RB: It was weird that I was functioning.

PW: I just thought you had different talents and gifts and you could throw it all together.

RB: I thought so too.

PW: And that wasn't separate from your meditation, or the transmission, or anything like that.

RB: You had the same myth I had. I still do.

DC: I'm not saying I'm not mystified by the whole thing, or have any particular opinion, but what I saw was Suzuki Roshi clearly singling out Dick as a unique dharma heir, and singling out no one else in that way. He was working on transmission with Bill. That's an indication there. One reason I say I'm sorry Ananda isn't here is that he called Ananda into his office when he was sick and said I want to give dharma transmission to a number of other people before I die, and I want to bring Noiri Roshi over to do the ceremony. He was thinking he'd live another year. He wanted a three month ceremony and he was talking up to a dozen people to give dharma transmission to. Ananda asked him what is the difference between that dharma transmission that you're giving these other people in terms of enlightenment or understanding Buddhism and what you're giving to Dick. And he said, no difference. Dick is getting responsibility for the temple of Zen Center, but in terms of people being teachers there would be many. There was not a lot of conversation that went on after this. Ananda talked to a few people like Silas, and maybe Peter, and Yvonne I've never been able to quite figure this all out. They all said, Suzuki's too sick. We can't ask him to do this. Let's let Dick take care of it when he gets back. Okusan remembers all this. And she said no way can you bring Noiri over here, and we have two of you to take care of with special diets. And Ananda said to Suzuki, well I talked to some people and we think you're too sick, we should let Dick come back and do it. Nobody would go along with helping him to complete his mission in America. It was a terrible thing. I feel that he wanted to give transmission to a lot of people and we didn't allow him to do it.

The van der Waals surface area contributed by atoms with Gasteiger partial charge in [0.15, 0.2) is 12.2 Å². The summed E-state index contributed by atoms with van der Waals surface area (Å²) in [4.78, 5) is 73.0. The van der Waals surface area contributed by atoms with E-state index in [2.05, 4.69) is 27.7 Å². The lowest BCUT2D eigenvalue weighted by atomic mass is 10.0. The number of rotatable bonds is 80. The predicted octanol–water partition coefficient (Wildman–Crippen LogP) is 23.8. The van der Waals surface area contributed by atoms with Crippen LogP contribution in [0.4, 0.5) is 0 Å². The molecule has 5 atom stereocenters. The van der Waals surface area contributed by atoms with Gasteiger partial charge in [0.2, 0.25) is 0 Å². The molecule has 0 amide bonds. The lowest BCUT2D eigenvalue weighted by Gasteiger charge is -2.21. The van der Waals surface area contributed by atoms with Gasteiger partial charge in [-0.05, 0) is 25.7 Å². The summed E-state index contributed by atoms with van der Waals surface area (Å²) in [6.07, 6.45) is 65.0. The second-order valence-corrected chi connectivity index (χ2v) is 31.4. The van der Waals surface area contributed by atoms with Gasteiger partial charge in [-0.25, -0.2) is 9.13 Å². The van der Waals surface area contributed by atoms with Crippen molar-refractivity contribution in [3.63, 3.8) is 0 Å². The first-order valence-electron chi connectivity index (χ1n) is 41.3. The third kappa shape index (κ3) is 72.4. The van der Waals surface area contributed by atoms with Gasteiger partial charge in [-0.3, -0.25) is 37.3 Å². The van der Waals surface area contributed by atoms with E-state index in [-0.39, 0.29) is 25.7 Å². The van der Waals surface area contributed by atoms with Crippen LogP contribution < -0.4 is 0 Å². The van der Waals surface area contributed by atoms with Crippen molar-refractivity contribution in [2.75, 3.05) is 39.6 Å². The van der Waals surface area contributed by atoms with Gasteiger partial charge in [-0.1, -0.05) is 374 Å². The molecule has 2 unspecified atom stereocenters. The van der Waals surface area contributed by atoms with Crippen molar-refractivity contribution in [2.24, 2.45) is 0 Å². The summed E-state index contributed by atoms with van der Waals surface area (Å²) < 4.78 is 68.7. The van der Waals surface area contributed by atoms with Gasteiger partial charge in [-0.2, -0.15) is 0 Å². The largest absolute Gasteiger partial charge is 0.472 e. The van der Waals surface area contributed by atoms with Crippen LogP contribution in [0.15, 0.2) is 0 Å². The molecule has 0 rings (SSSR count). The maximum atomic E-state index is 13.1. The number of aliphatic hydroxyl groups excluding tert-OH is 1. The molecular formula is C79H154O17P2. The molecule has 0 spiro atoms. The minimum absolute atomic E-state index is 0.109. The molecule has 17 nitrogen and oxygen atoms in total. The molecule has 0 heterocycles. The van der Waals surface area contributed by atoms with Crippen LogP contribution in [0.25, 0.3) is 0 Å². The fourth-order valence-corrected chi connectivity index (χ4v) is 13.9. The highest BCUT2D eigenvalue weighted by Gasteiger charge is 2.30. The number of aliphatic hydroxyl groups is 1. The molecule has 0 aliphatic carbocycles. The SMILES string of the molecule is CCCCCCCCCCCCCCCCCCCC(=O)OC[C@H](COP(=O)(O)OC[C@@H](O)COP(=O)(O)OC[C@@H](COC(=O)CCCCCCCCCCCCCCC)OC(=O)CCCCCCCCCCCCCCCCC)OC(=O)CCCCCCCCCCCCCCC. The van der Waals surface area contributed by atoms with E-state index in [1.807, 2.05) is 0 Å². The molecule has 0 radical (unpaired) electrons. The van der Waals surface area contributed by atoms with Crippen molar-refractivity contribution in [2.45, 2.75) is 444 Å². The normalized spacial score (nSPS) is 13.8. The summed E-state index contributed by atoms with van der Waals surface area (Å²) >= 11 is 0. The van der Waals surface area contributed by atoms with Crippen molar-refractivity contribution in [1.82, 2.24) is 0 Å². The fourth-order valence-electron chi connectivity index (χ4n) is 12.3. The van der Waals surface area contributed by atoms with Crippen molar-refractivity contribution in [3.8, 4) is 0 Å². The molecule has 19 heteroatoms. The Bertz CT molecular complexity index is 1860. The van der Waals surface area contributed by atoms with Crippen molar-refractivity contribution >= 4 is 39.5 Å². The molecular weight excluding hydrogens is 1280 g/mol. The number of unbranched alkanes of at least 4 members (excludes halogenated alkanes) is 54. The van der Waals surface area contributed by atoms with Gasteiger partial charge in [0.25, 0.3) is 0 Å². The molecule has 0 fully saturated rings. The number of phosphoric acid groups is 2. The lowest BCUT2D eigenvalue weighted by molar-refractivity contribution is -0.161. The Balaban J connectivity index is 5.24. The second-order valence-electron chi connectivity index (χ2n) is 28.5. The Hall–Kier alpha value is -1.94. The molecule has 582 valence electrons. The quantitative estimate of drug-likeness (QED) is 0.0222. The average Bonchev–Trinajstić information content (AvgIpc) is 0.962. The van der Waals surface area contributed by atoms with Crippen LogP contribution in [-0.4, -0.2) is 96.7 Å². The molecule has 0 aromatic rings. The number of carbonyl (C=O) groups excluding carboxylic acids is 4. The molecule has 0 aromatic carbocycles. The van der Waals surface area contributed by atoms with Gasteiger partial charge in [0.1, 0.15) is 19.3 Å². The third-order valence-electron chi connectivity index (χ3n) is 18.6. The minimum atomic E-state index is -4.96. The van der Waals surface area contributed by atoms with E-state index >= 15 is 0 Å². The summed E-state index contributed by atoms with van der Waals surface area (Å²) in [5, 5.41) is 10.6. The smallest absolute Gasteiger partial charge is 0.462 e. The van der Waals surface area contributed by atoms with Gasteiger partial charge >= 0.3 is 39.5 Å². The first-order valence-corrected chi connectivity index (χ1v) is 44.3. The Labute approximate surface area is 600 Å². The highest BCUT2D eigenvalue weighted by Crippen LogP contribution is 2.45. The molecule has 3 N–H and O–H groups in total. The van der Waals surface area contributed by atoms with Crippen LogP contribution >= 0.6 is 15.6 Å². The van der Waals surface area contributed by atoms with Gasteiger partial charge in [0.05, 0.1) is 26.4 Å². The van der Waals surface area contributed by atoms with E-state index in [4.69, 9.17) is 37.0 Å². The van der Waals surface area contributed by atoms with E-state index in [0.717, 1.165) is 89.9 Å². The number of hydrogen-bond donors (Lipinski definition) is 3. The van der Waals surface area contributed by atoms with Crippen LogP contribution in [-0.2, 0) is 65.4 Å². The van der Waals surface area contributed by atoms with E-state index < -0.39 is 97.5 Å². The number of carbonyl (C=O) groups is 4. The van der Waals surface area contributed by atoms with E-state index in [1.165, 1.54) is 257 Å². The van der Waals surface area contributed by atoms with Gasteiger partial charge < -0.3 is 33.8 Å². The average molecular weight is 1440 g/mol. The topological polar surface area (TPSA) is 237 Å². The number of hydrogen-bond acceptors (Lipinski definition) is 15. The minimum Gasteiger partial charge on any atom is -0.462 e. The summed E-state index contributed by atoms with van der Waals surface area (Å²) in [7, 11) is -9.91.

*****

DC note: I don't feel so strong about that now. Now I tend to think of all the trouble people would have gotten into being made teachers so quickly with so little to guide them. But I don't know.